The device I made, sitting on the terrace that evening sipping at a Raki or two was simplicity itself. Whittling with my knife and lovingly smoothing with some sandpaper I turned a 10 cm square piece of lumber into a 7.6cm round pipe bodger with a rounded bit at the end to ease the initial entry. Combined with the other element of the invention (some grease, a tin of which I’d weirdly carried all the way from the UK in the van when we escaped in case they didn’t have any here) I was sure it would work. The next day Anne joined me and I tell you no lie we’d done the job in about an hour! A quick warming with the blowtorch, stick the “patent pipe bodger” (registered design, patent applied for) in the pipe, bang with a mallet, cool with water, slip out the bodger and pop in the joint, tighten the clip, job done! I really ought to approach a manufacturer with it. We sang on the way home. To a Tamla Motown cd, which tells you something.
The olives are looking fine at the moment, despite only having one watering so far this year and that just recently. If you’ve never seen it, an olive tree that’s had no water will sort of pull in it’s leaves and the olives look dry and sort of wrinkly. Apply water and the next day the leaves will have resumed their normal appearance and the olives will have swelled and look all shiny, smooth and healthy. (It’s a pity we can’t undergo the same miracle). We wish the same were true of the other “baby” fruit trees and grape vines we have in our “orchard” plot that need much more care and attention. Despite our careful ministrations and the back breaking , shoulder wrenching graft of carrying water to the tender souls we have lost about ten vines and the Avocados have given up the ghost. Each time we go to the citrus trees they look on the brink of death but are still with us by the skin of their teeth, along with the pomegranates and the walnut. It has been a surprise that the most resistant trees are the peach and nectarines, closely followed by the cherries, bless ’em. You live and learn. We have about half an acre of land that’s just weeds at the moment waiting for me to find a month spare to clear them all and the “what shall we plant there?” question is increasingly leaning towards nectarines , for being as tough as old boots.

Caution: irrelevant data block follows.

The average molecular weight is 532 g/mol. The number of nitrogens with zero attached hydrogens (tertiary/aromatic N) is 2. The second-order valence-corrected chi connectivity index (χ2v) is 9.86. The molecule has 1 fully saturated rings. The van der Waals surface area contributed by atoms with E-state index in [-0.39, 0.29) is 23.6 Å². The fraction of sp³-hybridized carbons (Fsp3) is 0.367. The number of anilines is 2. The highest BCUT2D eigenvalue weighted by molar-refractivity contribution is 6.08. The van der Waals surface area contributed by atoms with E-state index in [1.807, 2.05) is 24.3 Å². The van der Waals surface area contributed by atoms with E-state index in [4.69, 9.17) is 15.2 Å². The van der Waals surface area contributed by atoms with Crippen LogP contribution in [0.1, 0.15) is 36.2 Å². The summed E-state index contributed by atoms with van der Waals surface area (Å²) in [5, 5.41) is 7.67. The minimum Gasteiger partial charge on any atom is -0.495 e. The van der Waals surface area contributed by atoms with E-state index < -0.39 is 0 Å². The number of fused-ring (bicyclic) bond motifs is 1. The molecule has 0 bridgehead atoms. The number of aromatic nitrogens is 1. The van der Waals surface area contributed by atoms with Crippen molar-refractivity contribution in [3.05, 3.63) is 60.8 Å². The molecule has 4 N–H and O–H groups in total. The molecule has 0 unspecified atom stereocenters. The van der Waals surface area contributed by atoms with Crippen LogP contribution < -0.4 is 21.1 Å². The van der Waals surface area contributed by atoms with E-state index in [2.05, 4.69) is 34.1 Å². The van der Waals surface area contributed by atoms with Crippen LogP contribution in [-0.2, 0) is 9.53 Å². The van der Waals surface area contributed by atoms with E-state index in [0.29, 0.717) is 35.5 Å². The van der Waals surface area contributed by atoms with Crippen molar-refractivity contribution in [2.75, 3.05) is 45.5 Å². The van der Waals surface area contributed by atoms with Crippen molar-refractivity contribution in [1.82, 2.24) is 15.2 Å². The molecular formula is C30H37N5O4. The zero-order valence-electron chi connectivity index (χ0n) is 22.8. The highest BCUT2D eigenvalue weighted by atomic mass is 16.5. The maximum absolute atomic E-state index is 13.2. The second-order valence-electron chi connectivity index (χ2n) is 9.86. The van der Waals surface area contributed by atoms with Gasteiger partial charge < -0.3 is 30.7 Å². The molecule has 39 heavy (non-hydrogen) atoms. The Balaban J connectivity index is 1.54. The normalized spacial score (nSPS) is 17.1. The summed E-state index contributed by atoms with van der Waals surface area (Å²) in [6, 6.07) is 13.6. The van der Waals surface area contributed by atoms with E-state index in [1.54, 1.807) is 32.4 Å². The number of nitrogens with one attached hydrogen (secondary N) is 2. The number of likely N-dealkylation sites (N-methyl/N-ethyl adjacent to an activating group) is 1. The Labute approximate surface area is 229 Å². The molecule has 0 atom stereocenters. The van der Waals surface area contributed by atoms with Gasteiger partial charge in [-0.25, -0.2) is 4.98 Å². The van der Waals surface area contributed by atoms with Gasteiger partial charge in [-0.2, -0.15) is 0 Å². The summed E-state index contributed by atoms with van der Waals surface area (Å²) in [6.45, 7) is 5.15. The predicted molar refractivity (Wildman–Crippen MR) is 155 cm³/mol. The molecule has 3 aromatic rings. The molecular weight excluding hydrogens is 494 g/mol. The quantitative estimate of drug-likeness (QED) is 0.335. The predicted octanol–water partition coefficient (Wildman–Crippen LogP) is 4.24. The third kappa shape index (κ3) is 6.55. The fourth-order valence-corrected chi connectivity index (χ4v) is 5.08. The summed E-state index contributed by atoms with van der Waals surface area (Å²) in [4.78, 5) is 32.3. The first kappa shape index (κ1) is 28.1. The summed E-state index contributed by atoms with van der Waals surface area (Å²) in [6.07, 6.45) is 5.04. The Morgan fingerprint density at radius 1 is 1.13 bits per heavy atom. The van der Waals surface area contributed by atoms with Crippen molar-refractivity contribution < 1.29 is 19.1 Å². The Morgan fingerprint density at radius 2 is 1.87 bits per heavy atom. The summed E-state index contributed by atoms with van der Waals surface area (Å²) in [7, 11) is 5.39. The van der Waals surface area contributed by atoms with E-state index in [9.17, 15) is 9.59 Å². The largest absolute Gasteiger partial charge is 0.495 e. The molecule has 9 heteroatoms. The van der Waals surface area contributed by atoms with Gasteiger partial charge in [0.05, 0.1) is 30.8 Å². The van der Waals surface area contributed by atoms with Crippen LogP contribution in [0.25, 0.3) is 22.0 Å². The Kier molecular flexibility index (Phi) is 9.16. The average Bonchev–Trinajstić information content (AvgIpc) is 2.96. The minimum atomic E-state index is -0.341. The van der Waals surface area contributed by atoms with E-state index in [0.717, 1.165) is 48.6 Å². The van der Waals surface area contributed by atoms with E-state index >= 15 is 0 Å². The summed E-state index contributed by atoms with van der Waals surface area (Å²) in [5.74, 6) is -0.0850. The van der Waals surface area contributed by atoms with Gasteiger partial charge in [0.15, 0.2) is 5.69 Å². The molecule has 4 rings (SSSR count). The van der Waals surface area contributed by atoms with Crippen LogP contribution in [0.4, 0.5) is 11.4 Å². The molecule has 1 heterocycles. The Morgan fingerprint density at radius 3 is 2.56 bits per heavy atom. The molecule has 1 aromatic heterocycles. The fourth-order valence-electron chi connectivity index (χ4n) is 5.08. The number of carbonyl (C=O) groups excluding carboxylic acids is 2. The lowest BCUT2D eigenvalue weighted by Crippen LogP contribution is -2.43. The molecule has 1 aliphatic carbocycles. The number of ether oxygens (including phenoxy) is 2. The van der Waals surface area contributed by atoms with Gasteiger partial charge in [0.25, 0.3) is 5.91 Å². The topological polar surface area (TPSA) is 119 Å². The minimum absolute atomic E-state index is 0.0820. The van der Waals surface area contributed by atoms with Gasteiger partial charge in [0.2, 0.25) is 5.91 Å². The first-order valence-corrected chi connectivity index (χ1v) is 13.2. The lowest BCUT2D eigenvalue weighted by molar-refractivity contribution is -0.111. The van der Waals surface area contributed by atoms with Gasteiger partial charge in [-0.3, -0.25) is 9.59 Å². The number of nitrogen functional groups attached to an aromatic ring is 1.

Whenever we’re on the groves we’re always keeping our eyes open for a new delight of nature and had a rare treat at the spring the other day whilst filling up our twenty 35 litre water containers ready to water the orchard. Without a care in the world and as nonchalant as you like a hedgehog wandered past us and lapped at the stream where it crosses the road. We were able to stand and examine him closely, take a photo and a little video, chat and coo at him and he just completely ignored us for about 20 minutes, during which he continuously lapped away (probably taking the first drink he’d had in an age and making the most of it). We used to have hedgehogs in our garden back in England but they disappeared , as a result we think of folks chucking down slug pellets (snail eats pellet, hedgehog eats snail, hedgehog dies). It was great to get reacquainted with one of these smashing little characters. In the end, thirst quenched, he wandered back into the groves, still ignoring us, cocky as you like, blithely indifferent to our presence.